In the absence of a full-fledged embrace of this humanistic vision of transhumanism, at the very least I hope that it would be possible to “sneak around” the common objections and restrictions and achieve a technological fait accompli through the dissemination of philosophically neutral tools, such as the Internet and mobile devices, that enhance individual opportunities and alter the balance of power between individuals and institutions. In this possible future, some of the old “cultural baggage” – as Jethro would refer to it – would most likely remain – including religions, which are among the hardest cultural elements for people to give up. However, this “baggage” itself would gradually evolve in its essential outlook and impact upon the world, much like Western Christianity today is far gentler than the Christianity of the 3rd, 11th, or 17th centuries. Perhaps, instead of fighting transhumanism, some representatives of old cultural labels will attempt to preserve their own relevance amidst transhuman-oriented developments. This will require reinterpreting doctrines, and will certainly engender fierce debate within many religious, political, and societal circles. However, there may yet be hope that the progressive wings of each of these old institutions and ideologies (“progressive” in the sense of being open to progress, not to be mistaken for any current partisan affiliation) will do the equivalent work to that entailed in a transhumanist revolution, except in a gradual, peaceful, seamless manner.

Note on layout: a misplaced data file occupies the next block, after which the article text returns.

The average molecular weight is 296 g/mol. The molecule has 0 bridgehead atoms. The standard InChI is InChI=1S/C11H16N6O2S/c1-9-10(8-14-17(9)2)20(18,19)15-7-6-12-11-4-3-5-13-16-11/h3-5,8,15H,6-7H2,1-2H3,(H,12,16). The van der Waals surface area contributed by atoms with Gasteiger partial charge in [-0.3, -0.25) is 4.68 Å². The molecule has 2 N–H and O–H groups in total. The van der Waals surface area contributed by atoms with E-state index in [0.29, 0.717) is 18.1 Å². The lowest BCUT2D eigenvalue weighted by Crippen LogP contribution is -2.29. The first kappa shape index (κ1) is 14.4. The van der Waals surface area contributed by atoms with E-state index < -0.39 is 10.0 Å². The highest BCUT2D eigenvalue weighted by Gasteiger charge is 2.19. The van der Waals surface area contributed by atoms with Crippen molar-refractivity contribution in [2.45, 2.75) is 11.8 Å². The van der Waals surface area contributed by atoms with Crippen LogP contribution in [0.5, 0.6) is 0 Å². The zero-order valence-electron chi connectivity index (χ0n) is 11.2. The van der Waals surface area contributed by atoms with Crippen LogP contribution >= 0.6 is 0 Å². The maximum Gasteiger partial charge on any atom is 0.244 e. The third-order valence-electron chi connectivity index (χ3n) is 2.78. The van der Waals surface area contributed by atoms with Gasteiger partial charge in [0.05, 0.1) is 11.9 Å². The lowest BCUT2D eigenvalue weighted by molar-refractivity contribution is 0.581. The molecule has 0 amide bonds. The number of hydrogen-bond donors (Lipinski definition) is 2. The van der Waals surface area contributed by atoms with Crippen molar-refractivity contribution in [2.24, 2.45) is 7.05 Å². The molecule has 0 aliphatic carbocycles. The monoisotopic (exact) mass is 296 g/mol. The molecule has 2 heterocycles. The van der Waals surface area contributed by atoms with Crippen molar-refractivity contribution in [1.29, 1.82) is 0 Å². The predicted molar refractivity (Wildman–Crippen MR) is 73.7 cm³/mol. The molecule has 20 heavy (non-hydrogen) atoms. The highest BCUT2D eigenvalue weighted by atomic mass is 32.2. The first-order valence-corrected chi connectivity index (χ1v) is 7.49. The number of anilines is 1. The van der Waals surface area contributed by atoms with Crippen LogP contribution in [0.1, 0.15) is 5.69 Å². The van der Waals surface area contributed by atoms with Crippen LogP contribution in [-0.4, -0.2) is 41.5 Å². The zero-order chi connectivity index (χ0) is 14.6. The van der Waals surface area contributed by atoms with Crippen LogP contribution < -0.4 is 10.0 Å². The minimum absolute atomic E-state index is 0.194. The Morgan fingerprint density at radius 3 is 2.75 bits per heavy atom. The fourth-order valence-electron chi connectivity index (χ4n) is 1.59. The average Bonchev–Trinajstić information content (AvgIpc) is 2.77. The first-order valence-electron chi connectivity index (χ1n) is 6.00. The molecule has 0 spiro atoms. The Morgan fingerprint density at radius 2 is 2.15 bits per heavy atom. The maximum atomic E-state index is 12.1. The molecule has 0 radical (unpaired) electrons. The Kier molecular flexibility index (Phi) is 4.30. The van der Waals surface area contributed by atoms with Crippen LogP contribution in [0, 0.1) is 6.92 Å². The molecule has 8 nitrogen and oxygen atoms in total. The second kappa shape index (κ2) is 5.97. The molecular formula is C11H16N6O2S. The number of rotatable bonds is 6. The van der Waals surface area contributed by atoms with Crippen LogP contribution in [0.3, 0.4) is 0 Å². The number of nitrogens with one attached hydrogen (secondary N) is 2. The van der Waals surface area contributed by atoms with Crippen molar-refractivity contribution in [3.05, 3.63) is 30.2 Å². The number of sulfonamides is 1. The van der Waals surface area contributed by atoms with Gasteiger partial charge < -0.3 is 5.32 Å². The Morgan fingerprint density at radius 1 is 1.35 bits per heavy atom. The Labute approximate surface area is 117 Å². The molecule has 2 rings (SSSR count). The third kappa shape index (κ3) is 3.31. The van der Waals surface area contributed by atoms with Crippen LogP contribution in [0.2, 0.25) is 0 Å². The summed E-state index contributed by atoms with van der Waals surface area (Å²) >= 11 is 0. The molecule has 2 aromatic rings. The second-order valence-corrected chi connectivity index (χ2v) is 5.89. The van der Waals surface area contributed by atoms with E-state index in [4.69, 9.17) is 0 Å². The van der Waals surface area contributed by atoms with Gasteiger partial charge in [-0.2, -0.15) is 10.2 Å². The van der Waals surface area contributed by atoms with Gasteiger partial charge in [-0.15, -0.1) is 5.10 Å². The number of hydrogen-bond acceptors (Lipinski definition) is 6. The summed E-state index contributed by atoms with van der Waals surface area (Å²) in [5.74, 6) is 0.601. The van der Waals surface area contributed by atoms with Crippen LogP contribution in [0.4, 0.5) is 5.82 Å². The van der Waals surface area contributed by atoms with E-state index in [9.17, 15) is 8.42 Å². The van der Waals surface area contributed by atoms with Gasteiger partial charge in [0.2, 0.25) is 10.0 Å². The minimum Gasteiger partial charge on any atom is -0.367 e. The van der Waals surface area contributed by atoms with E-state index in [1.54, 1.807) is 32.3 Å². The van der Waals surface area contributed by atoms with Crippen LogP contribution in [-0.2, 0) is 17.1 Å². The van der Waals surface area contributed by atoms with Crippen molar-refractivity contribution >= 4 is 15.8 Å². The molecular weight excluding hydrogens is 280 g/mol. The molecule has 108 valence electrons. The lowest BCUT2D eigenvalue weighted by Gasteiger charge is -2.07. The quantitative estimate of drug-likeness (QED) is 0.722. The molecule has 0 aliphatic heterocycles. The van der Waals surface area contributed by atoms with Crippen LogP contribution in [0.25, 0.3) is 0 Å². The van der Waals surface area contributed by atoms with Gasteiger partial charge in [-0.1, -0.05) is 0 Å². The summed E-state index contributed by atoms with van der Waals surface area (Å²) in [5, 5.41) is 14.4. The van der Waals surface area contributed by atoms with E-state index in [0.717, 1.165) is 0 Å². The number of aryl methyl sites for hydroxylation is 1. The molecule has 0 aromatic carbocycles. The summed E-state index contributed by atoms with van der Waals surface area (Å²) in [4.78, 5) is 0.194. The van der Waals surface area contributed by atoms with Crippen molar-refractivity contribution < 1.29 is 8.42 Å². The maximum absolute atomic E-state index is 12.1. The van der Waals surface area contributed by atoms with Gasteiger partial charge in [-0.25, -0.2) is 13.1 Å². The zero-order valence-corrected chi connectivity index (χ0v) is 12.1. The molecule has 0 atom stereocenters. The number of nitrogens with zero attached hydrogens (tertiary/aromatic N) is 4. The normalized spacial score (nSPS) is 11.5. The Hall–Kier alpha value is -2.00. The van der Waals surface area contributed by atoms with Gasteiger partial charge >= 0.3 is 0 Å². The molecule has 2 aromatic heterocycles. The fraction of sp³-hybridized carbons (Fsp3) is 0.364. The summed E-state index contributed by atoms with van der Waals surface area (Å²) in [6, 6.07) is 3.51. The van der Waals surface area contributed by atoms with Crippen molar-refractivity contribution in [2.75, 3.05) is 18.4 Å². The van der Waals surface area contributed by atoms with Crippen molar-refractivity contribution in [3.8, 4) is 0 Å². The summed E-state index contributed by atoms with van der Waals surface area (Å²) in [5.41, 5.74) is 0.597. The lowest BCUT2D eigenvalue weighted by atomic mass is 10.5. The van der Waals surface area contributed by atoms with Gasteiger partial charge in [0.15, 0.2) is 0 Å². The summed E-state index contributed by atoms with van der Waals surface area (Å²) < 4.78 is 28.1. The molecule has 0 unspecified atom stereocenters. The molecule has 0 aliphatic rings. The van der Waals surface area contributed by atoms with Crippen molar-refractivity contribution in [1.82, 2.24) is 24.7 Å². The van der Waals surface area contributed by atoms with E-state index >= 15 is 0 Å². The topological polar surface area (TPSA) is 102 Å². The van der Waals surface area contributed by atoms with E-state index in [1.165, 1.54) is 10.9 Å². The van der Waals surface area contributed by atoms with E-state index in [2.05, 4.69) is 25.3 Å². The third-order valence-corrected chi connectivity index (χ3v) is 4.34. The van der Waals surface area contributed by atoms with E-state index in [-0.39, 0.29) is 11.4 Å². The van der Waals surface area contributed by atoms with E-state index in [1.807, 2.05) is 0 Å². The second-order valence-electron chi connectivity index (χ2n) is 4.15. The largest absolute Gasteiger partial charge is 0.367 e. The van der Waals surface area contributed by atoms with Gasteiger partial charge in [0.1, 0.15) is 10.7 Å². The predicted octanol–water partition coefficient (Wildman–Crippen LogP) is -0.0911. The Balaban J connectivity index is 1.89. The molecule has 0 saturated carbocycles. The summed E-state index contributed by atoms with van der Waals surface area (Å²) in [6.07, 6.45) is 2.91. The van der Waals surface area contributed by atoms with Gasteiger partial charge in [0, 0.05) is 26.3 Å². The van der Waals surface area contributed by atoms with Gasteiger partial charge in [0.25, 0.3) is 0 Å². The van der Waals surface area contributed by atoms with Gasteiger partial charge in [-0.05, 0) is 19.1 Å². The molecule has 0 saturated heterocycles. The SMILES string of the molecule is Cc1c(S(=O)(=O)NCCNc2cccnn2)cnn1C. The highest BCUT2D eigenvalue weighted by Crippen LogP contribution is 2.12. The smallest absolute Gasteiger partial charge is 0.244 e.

Yet, on the other hand, the immense urgency of achieving life extension is, without question, a sentiment I strongly identify with. Jethro’s experience, early in the novel, of stepping on a defective mine has autobiographical parallels to Istvan’s own experience in Vietnam. A brush with death certainly highlights the fragility of life and the urgency of pursuing its continuation. Pausing to contemplate that, were it not for a stroke of luck at some prior moment, one could be dead now – and all of the vivid and precious experiences one is having could one day be snuffed out, with not even a memory remaining – certainly motivates one to think about what the most direct, the most effective means of averting such a horrific outcome would be. Will a gradual, humane, humanistic transition to a world of indefinite life extension work out in time for us? What can we do to make it happen sooner? Can we do it within the framework of the principles of libertarianism in addition to those of transhumanism? Which approaches are the most promising at present, and which, on the other hand, could be counterproductive? How do we attempt to enlist the help of the “mainstream” world while avoiding or overcoming its opposition? For me, reading The Transhumanist Wager provided further impetus to keep asking these important, open, and as of yet unresolved questions – in the hopes that someday the ambition to achieve indefinite life extension in our lifetimes will give rise to a clear ultra-effective strategy that can put this most precious of all goals in sight.